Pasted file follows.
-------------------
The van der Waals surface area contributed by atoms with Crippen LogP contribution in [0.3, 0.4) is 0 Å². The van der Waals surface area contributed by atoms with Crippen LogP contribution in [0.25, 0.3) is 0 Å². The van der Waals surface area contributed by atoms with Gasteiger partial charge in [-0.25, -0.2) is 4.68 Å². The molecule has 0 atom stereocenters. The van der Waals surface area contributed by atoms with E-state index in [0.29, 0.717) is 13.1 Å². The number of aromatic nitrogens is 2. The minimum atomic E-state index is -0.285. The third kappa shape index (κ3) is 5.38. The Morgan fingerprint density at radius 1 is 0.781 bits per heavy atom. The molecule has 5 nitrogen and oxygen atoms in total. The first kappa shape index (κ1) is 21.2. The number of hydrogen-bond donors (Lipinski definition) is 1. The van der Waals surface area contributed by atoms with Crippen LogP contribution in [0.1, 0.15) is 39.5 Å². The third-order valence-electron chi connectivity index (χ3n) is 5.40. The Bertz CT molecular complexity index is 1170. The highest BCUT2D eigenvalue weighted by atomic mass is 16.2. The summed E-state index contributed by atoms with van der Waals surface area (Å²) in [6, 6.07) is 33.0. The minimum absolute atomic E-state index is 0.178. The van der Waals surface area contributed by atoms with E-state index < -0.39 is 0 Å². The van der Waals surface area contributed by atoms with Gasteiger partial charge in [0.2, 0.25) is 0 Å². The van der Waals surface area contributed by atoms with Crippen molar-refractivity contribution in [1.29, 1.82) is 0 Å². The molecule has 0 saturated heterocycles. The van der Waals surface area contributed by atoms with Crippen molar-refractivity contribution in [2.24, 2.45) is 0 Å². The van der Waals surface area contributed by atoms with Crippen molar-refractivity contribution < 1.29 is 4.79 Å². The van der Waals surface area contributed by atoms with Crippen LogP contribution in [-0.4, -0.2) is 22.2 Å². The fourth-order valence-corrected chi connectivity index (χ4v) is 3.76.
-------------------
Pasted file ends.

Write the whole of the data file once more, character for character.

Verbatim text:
The van der Waals surface area contributed by atoms with Crippen LogP contribution in [0.3, 0.4) is 0 Å². The van der Waals surface area contributed by atoms with Crippen LogP contribution in [0.25, 0.3) is 0 Å². The van der Waals surface area contributed by atoms with Gasteiger partial charge in [-0.25, -0.2) is 4.68 Å². The molecule has 0 atom stereocenters. The van der Waals surface area contributed by atoms with E-state index in [0.29, 0.717) is 13.1 Å². The number of aromatic nitrogens is 2. The minimum atomic E-state index is -0.285. The third kappa shape index (κ3) is 5.38. The Morgan fingerprint density at radius 1 is 0.781 bits per heavy atom. The molecule has 5 nitrogen and oxygen atoms in total. The first kappa shape index (κ1) is 21.2. The number of hydrogen-bond donors (Lipinski definition) is 1. The van der Waals surface area contributed by atoms with Crippen LogP contribution in [0.1, 0.15) is 39.5 Å². The third-order valence-electron chi connectivity index (χ3n) is 5.40. The Bertz CT molecular complexity index is 1170. The highest BCUT2D eigenvalue weighted by atomic mass is 16.2. The summed E-state index contributed by atoms with van der Waals surface area (Å²) in [6, 6.07) is 33.0. The minimum absolute atomic E-state index is 0.178. The van der Waals surface area contributed by atoms with E-state index < -0.39 is 0 Å². The van der Waals surface area contributed by atoms with Gasteiger partial charge in [0.2, 0.25) is 0 Å². The van der Waals surface area contributed by atoms with Crippen molar-refractivity contribution in [1.29, 1.82) is 0 Å². The molecule has 0 saturated heterocycles. The van der Waals surface area contributed by atoms with Crippen molar-refractivity contribution in [2.24, 2.45) is 0 Å². The van der Waals surface area contributed by atoms with Crippen molar-refractivity contribution < 1.29 is 4.79 Å². The van der Waals surface area contributed by atoms with Crippen LogP contribution in [-0.4, -0.2) is 22.2 Å². The fourth-order valence-corrected chi connectivity index (χ4v) is 3.76.